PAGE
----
Wednesday, November 23, 2011

Telefónica In For A Wet and Wild Ride - Volvo Ocean Race Update

Action packed adrenalin pumping racing is expected for the three boats left racing in Leg 1 who are hoping to ride a fast moving South Atlantic cold front all the way to Cape Town.
Photo: Diego Fructuoso/Team Telefonica/Volvo Ocean Race
Team Telefónica have battened down the hatches ahead of the storm system which has already pushed their boat speed up to almost 30 knots. Despite travelling at breakneck speed navigator Andrew Cape reckons the boat and crew are in complete control and ready to go even faster.
Photo: Diego Fructuoso/Team Telefonica/Volvo Ocean Race
“We’re at the beginning of a front so we’re getting ready for the big speeds. We are already seeing 25 – 30 knots of breeze and the next day or so is going to be quite exciting for us.We’re already averaging 24 knots so it’s already getting a bit spooky. We’re preparing ourselves for a lot more than that and for a full 36 hours of it. It’ll be a good ride,” Cape said.
Photo: Diego Fructuoso/Team Telefonica/Volvo Ocean Race
Historically the final section of this leg is where 24-hour distance records are set. Mike Sanderson on ABN AMRO 1 (563 nm) and Torben Grael on Ericsson 4 (696.8 nm) respectively turned in record setting performances here in the last two races. Sanderson’s chances of another record attempt in this race ended when bow damage to Team Sanya sidelined him for the first leg.
Salthouse Boatbuilders working on Sanya's new bow section in Cape Town Photo: Mark Bow/Volvo Ocean Race
However, according to race meteorologist Gonzalo Infante, the speed in which the cold front is travelling will only allow for a very small window of opportunity for a record attempt this time around
Photo: Mark Bow/Volvo Ocean Race
“The front itself is moving at around 40 knots so the boats will not be able to ride it all the way to Cape Town. To break the record they will have to average faster than 24.85 nautical miles over a 24 hour period and the record attempt weather window could shut as early 1200 UTC tomorrow,” Infante said.
Photo: Hamish Hooper/Camper ETNZ/Volvo Ocean Race 
He believes the timing of the cold front will benefit Telefónica the most, with Chris Nicholson’s second placed CAMPER arriving a little too late for the full effect.

Third placed Franck Cammas’ Groupama sailing team may have to dig much deeper south to avoid being caught by a secondary windless high pressure system which could keep them at sea for days.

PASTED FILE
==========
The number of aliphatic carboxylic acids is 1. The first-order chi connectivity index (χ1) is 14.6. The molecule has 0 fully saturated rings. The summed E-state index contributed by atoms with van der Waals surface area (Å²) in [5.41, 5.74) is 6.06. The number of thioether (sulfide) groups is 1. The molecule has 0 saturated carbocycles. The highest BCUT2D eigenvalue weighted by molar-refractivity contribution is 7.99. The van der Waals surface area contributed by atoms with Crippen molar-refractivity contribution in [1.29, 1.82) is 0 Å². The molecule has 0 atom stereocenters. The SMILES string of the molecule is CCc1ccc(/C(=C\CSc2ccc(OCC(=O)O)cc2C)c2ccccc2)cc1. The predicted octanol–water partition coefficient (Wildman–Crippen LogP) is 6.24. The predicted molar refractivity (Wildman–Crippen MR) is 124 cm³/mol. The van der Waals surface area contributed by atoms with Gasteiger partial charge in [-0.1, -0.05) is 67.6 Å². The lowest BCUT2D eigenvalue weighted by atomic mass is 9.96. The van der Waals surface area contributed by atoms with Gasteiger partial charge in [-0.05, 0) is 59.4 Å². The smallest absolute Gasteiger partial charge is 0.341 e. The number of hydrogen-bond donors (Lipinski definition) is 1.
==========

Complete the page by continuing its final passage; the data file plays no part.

Photo: Hamish Hooper/Camper ETNZ/Volvo Ocean Race 
With a 130 nautical mile distance to finish lead over CAMPER with Emirates Team New Zealand, Cape says Telefónica will have to strike a balance between speed and caution on the run in to Cape Town.

“Clearly we don’t want to break anything but we do still have to push the boat to get in on time. If we delay it just gets worse and worse. We’ve definitely got the racing sails up and going full speed.”
Photo: Diego Fructuoso/Team Telefonica/Volvo Ocean Race
He is very happy with Telefónica’s positioning in relation to the chasing CAMPER, but also strikes a note of caution.
Mike Pammenter's recently operated on smile Photo: Hamish Hooper/Camper ETNZ/Volvo Ocean Race 
“We’re 50 miles due south which is very important. We get a better angle on the breeze and we ride the front for longer. They will get the lighter airs earlier so we will still need to keep an eye on them and make sure we don’t leave ourselves exposed.”
 The tanker is a welcome sight for PUMA Photo: Amory Ross/PUMA Ocean Racing/Volvo Ocean Race
As for record attempts, Cape agrees that breaking the monohull world record is unlikely, but believes the IWC Schaffhausen speed distance challenge prize for the fastest 24 hour run on Leg 1 could be set.

“We’ve got at least 30 hours of sailing in good strong breeze and we’ve seen 29 knots of boat speed in the last couple of hours but the potential speed is easily in excess of 30 knots. We could average 26 knots if we choose to do so. I think everyone is pretty happy with where they are right now so the most important thing is not to break anything.”
Photo: Amory Ross/PUMA Ocean Racing/Volvo Ocean Race
Cape also confessed that after nearly three weeks of non-stop ocean racing the Telefónica crew were ready to get ashore.

“Everyone just wants to get in now. We’ve had enough. We’ve been out here 18 days, got three more days to go and they are going to be wet, scary days. I think everyone’s anxious to get in, have a beer, see their families.”
Photo: Amory Ross/PUMA Ocean Racing/Volvo Ocean Race
Latest routing predictions suggest that Team Telefónica could finish the first leg in Cape Town on the evening of Sunday November 27.
Photo: Amory Ross/PUMA Ocean Racing/Volvo Ocean Race
After being forced to retire from the leg, Ken Read's dismasted PUMA Ocean Racing powered by BERG accepted fuel from a container ship last night allowing them to continue to motor under jury rig to the island of Tristan de Cunha to rendezvous with their shore crew.

Leg 1
Report: 23/11/2011 16:00:51 UTC
-ADORRetired from Leg 1
-PUMARetired from Leg 1
-SNYARetired from Leg 1

Lulu Roseman

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